FightGermsNow.com Response to a Post on Personal Care Truth About New Antibacterial Web Site

May 2011

The Personal Care Products Council and the American Cleaning Institute would like to take this opportunity to respond to Perry Romanowski’s thoughtful post about the “Fight Germs Now” Web site. This area of science is complex and can be confusing. We appreciate Mr. Romanowski’s feedback as it helps us understand how to better communicate the relevant science.

We welcome this opportunity to clarify some of the issues raised. Here are a few key points to consider:

  1. The study to which the author refers demonstrating that antibacterial hand washes reduce the number of germs on the skin to a greater extent than plain soap was published in a very highly regarded peer-reviewed journal (The Journal of Food Protection). Unfortunately, FightGermsNow.com is bound by the copyright terms of the journal and is only able to publish the abstract of this study. A full copy of the article can be obtained for a fee by contacting the publisher (http://www.foodprotection.org/publications/journal-of-food-protection/).
  2. Under the heading “Analysis of Facts,” what we want to make clear is that the expert opinion and model to which we refer only constitute a portion of the supporting data presented on the Web site. It’s also important to note the caliber of experts party to the report – they are all well-regarded, independent researchers with relevant and in-depth expertise. This type of collective independent review is a way to obtain a balanced expert analysis and is used by many research-based entities, including FDA and the National Institutes of Health,
  3. Mr. Romanowski contends in his post that FightGermsNow.com excluded a portion of a sentence from the abstract (i.e., “… the link between greater bacterial reduction and a reduction of disease has not been definitively demonstrated.”), and he is correct. However, the purpose of antibacterial hand washes or any topical product such as alcohol hand sanitizer is to reduce the risk of disease, not to treat disease. This is clearly stated in the U.S. Food and Drug Administration’s Over-The-Counter Monograph drug indication for these products, i.e., “…to reduce bacteria on skin” or “to reduce bacteria on skin that may cause disease.” That said, we appreciate Mr. Romanowski’s point, and we will reexamine the summary we wrote with this in mind.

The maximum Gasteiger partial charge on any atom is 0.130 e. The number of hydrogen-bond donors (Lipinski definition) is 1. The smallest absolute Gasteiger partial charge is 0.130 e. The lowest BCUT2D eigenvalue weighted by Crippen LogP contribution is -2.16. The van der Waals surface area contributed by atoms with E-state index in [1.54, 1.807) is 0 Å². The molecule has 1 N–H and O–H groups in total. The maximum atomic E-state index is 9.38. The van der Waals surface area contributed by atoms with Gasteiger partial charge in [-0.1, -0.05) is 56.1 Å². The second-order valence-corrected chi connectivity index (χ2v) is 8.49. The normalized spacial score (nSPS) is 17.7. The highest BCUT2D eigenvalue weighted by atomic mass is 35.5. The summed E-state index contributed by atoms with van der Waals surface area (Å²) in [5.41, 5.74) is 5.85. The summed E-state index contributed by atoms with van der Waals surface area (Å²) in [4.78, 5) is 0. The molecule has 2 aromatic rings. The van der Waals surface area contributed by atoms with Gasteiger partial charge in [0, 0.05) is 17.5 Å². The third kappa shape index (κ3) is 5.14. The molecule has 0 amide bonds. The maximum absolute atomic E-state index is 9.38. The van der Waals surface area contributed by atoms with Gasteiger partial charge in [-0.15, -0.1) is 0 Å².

4. The last study covers both bacteria and viruses (not solely bacteria). Clearly, antibacterial hand washes are not intended to have an effect on viruses but rather are specifically formulated for antibacterial activity. In fact, companies are prevented by FDA regulations from making antiviral claims or marketing products that are antiviral.
  5. Regarding the survey data posted showcasing public support for antibacterial products, we believed that in the face of much misinformation about the safety and efficacy of these products (misinformation that is aggressively being used to urge lawmakers to ban key ingredients in these products), that it was important for us and for policy makers to understand and take into account current public sentiment about them. We are pleased that there is still strong support for antibacterial hygiene products, and our member companies will continue to strive to make products that meet consumer needs and expectations.

We appreciate Mr. Romanowski’s feedback on Personal Care Truth. Our goal is to provide easily accessible, clear, and scientifically-based information about personal care products and ingredients, and his post helps us with this mission. We encourage interested readers to go to the FightGermsNow.com Web site to learn more about antibacterial hand wash products and ingredients and to use the information they find there to help them decide what is right for their families.

Return to Newsroom